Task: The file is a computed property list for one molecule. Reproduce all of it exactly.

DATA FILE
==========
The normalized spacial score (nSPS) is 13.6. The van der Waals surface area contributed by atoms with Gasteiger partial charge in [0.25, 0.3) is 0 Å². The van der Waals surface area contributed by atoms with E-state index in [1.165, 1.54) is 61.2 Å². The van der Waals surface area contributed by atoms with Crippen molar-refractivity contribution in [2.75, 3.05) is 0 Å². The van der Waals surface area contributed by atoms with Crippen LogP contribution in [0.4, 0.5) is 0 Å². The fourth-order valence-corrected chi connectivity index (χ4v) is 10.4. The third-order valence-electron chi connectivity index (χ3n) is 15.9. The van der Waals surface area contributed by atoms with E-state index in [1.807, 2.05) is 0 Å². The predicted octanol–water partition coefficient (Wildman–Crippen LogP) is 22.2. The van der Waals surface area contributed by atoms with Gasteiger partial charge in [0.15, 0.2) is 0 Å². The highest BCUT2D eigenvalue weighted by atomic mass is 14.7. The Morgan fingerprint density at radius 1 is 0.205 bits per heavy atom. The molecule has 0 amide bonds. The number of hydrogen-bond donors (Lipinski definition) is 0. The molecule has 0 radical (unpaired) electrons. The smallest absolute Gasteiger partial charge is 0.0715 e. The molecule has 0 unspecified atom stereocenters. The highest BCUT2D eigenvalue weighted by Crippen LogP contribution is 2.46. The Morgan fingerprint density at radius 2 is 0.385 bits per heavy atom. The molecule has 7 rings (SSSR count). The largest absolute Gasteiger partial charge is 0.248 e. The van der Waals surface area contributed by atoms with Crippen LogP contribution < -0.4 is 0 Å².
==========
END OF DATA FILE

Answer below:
The normalized spacial score (nSPS) is 13.6. The van der Waals surface area contributed by atoms with Gasteiger partial charge in [0.25, 0.3) is 0 Å². The van der Waals surface area contributed by atoms with E-state index in [1.165, 1.54) is 61.2 Å². The van der Waals surface area contributed by atoms with Crippen molar-refractivity contribution in [2.75, 3.05) is 0 Å². The van der Waals surface area contributed by atoms with Crippen LogP contribution in [0.4, 0.5) is 0 Å². The fourth-order valence-corrected chi connectivity index (χ4v) is 10.4. The third-order valence-electron chi connectivity index (χ3n) is 15.9. The van der Waals surface area contributed by atoms with E-state index in [1.807, 2.05) is 0 Å². The predicted octanol–water partition coefficient (Wildman–Crippen LogP) is 22.2. The van der Waals surface area contributed by atoms with Gasteiger partial charge in [0.15, 0.2) is 0 Å². The highest BCUT2D eigenvalue weighted by atomic mass is 14.7. The Morgan fingerprint density at radius 1 is 0.205 bits per heavy atom. The molecule has 0 amide bonds. The number of hydrogen-bond donors (Lipinski definition) is 0. The molecule has 0 radical (unpaired) electrons. The smallest absolute Gasteiger partial charge is 0.0715 e. The molecule has 0 unspecified atom stereocenters. The highest BCUT2D eigenvalue weighted by Crippen LogP contribution is 2.46. The Morgan fingerprint density at radius 2 is 0.385 bits per heavy atom. The molecule has 7 rings (SSSR count). The largest absolute Gasteiger partial charge is 0.248 e. The van der Waals surface area contributed by atoms with Crippen LogP contribution < -0.4 is 0 Å².